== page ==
Wednesday, March 25, 2009

In California, Agnews Developmental Center, 120 years old, closes

From the San Jose Mercury News:

After sitting outside with her son so he could feel the wind in his hair, Gail Bowen finished packing his toys and clothes, then leaned over to tell him the news.

"Michael, this is the last time you'll be here, son," she said last week in the hallway of Agnews Developmental Center, where 32-year-old Michael Kauss, who is severely mentally retarded, has lived for the past 22 years. "You're going to a new home."

Just over 120 years after it accepted its first patients, the sprawling facility that once cared for 800 developmentally disabled residents — and earlier for the mentally ill — is finally entering its final chapter. Agnews is expected to close by the end of the week.

The closing comes after the state changed its vision over the decades of how to care for the developmentally disabled, from large centralized centers to smaller homes within neighborhoods. Agnews' last resident will leave by March 27.

"It is a landmark event from a number of perspectives," said Julia Mullen, deputy director of the Community Services and Supports Division of the state Department of Developmental Services.

Earlier deadlines to close the sprawling facility were pushed back as plans for some of the state's most vulnerable residents were strengthened. Agnews was part of a statewide system of centers that had long served the mentally ill and made a transition in the 1960s to serving the developmentally disabled. Agnews has 46 buildings covering more than 671,000 square feet of space.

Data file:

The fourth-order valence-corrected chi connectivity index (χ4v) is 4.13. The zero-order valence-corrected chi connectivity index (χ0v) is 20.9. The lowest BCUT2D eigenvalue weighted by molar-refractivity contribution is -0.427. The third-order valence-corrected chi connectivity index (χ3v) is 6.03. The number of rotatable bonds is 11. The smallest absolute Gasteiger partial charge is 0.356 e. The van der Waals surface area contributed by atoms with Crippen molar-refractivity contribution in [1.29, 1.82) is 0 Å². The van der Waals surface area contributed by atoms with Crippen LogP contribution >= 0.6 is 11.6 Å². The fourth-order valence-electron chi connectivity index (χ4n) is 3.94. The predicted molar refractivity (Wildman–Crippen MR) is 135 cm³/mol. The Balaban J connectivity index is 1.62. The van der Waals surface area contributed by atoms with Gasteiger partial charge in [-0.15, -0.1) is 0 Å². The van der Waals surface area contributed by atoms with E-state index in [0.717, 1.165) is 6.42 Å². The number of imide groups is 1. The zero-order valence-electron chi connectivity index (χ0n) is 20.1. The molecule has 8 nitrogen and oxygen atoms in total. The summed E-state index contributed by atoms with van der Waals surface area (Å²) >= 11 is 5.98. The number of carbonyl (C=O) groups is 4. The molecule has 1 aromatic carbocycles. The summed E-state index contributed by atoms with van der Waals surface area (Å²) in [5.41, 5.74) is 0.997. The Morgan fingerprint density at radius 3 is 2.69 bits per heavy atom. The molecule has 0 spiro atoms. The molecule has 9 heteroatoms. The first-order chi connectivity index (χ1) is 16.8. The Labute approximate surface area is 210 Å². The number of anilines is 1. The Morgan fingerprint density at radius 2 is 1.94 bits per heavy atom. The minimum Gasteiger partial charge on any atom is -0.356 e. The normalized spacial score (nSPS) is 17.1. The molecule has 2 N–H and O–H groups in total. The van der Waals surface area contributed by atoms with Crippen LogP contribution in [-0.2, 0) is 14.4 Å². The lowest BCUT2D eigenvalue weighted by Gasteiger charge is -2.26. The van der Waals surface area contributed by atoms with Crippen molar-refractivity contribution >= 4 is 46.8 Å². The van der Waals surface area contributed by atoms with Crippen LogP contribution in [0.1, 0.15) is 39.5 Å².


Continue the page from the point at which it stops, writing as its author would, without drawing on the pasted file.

After a state law was passed to place developmentally disabled in the least restrictive housing, residents began to be relocated to community homes. Eventually there were not enough residents left to justify the huge expense of operating centers like Agnews — $200,000 for each resident annually versus $80,000 in a community-based home.

Agnews' closing will leave four remaining centers, including one in Sonoma. The future of the 81 acres at Agnews, located at the north edge of San Jose, is undecided, though the state Department of General Services will take over the property. For a time, an outpatient clinic will remain open to provide medical and dental care for the former residents during the transition to private care.

About 150 remaining staff members will be let go on March 27 and an additional 50-60 will stay to help run the clinic and maintain the grounds and buildings. Once as bustling as a small city, with live concerts on the lawn and visits from Santa Claus in a helicopter, Agnews already has the feeling of a giant quiet zone. But everything on the campus, every building, every area, "has many memories," said Kathleen Lee, director of volunteer services for 20 years and now part of the transition team.

Some parents were glad to see their loved ones moved into the community.

"Initially, I was very upset," said Joanie Pepper, whose 51-year-old son was born with severe brain damage and lived at Agnews for 30 years.